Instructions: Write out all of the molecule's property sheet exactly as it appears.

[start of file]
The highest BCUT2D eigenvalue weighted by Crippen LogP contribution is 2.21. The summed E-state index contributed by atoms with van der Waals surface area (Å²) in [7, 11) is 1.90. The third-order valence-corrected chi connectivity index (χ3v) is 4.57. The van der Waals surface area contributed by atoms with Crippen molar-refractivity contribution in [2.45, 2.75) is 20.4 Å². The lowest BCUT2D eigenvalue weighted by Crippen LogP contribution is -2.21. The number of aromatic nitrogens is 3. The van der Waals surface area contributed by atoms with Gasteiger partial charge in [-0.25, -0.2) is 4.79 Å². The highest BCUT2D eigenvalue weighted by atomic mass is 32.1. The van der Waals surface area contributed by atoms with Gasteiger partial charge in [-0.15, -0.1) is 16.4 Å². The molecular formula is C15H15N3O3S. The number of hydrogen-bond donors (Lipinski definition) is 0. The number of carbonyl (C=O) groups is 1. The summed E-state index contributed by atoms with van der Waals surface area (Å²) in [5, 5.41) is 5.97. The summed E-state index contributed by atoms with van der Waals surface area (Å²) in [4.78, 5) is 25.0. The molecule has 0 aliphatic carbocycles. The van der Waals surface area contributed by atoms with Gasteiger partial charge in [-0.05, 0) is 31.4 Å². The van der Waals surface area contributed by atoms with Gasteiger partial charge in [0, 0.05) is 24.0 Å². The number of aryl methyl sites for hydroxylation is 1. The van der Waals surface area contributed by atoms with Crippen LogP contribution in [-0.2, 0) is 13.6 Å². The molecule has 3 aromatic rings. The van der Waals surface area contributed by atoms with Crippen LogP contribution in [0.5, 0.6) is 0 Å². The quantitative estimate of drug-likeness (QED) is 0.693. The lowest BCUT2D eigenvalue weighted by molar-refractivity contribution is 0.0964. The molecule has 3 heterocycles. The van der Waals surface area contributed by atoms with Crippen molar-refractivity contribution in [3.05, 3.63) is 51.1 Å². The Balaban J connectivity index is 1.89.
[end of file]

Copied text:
The highest BCUT2D eigenvalue weighted by Crippen LogP contribution is 2.21. The summed E-state index contributed by atoms with van der Waals surface area (Å²) in [7, 11) is 1.90. The third-order valence-corrected chi connectivity index (χ3v) is 4.57. The van der Waals surface area contributed by atoms with Crippen molar-refractivity contribution in [2.45, 2.75) is 20.4 Å². The lowest BCUT2D eigenvalue weighted by Crippen LogP contribution is -2.21. The number of aromatic nitrogens is 3. The van der Waals surface area contributed by atoms with Gasteiger partial charge in [-0.25, -0.2) is 4.79 Å². The highest BCUT2D eigenvalue weighted by atomic mass is 32.1. The van der Waals surface area contributed by atoms with Gasteiger partial charge in [-0.15, -0.1) is 16.4 Å². The molecular formula is C15H15N3O3S. The number of hydrogen-bond donors (Lipinski definition) is 0. The number of carbonyl (C=O) groups is 1. The summed E-state index contributed by atoms with van der Waals surface area (Å²) in [5, 5.41) is 5.97. The summed E-state index contributed by atoms with van der Waals surface area (Å²) in [4.78, 5) is 25.0. The molecule has 0 aliphatic carbocycles. The van der Waals surface area contributed by atoms with Gasteiger partial charge in [-0.05, 0) is 31.4 Å². The van der Waals surface area contributed by atoms with Gasteiger partial charge in [0, 0.05) is 24.0 Å². The number of aryl methyl sites for hydroxylation is 1. The van der Waals surface area contributed by atoms with Crippen LogP contribution in [-0.2, 0) is 13.6 Å². The molecule has 3 aromatic rings. The van der Waals surface area contributed by atoms with Crippen LogP contribution in [0.5, 0.6) is 0 Å². The quantitative estimate of drug-likeness (QED) is 0.693. The lowest BCUT2D eigenvalue weighted by molar-refractivity contribution is 0.0964. The molecule has 3 heterocycles. The van der Waals surface area contributed by atoms with Crippen molar-refractivity contribution in [3.05, 3.63) is 51.1 Å². The Balaban J connectivity index is 1.89.